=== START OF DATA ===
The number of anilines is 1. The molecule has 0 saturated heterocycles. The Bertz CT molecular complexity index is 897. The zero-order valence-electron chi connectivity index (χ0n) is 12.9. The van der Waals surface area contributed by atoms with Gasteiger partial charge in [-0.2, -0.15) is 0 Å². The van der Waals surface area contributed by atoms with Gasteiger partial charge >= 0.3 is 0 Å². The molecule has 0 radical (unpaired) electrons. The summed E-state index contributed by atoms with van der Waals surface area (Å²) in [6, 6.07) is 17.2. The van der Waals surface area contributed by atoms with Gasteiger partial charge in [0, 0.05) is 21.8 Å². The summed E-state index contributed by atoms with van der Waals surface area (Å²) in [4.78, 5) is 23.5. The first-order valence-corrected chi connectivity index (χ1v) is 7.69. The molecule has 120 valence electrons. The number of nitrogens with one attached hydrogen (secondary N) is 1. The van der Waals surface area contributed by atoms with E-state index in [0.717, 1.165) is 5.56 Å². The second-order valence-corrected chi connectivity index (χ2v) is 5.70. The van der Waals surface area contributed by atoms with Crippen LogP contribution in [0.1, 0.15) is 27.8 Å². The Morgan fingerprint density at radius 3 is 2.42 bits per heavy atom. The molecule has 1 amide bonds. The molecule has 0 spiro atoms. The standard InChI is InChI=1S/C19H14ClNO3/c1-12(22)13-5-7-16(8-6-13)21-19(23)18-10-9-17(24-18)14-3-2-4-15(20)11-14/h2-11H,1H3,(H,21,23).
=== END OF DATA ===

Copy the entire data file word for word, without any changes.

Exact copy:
The number of anilines is 1. The molecule has 0 saturated heterocycles. The Bertz CT molecular complexity index is 897. The zero-order valence-electron chi connectivity index (χ0n) is 12.9. The van der Waals surface area contributed by atoms with Gasteiger partial charge in [-0.2, -0.15) is 0 Å². The van der Waals surface area contributed by atoms with Gasteiger partial charge >= 0.3 is 0 Å². The molecule has 0 radical (unpaired) electrons. The summed E-state index contributed by atoms with van der Waals surface area (Å²) in [6, 6.07) is 17.2. The van der Waals surface area contributed by atoms with Gasteiger partial charge in [0, 0.05) is 21.8 Å². The summed E-state index contributed by atoms with van der Waals surface area (Å²) in [4.78, 5) is 23.5. The first-order valence-corrected chi connectivity index (χ1v) is 7.69. The molecule has 120 valence electrons. The number of nitrogens with one attached hydrogen (secondary N) is 1. The van der Waals surface area contributed by atoms with E-state index in [0.717, 1.165) is 5.56 Å². The second-order valence-corrected chi connectivity index (χ2v) is 5.70. The van der Waals surface area contributed by atoms with Crippen LogP contribution in [0.1, 0.15) is 27.8 Å². The Morgan fingerprint density at radius 3 is 2.42 bits per heavy atom. The molecule has 1 amide bonds. The molecule has 0 spiro atoms. The standard InChI is InChI=1S/C19H14ClNO3/c1-12(22)13-5-7-16(8-6-13)21-19(23)18-10-9-17(24-18)14-3-2-4-15(20)11-14/h2-11H,1H3,(H,21,23).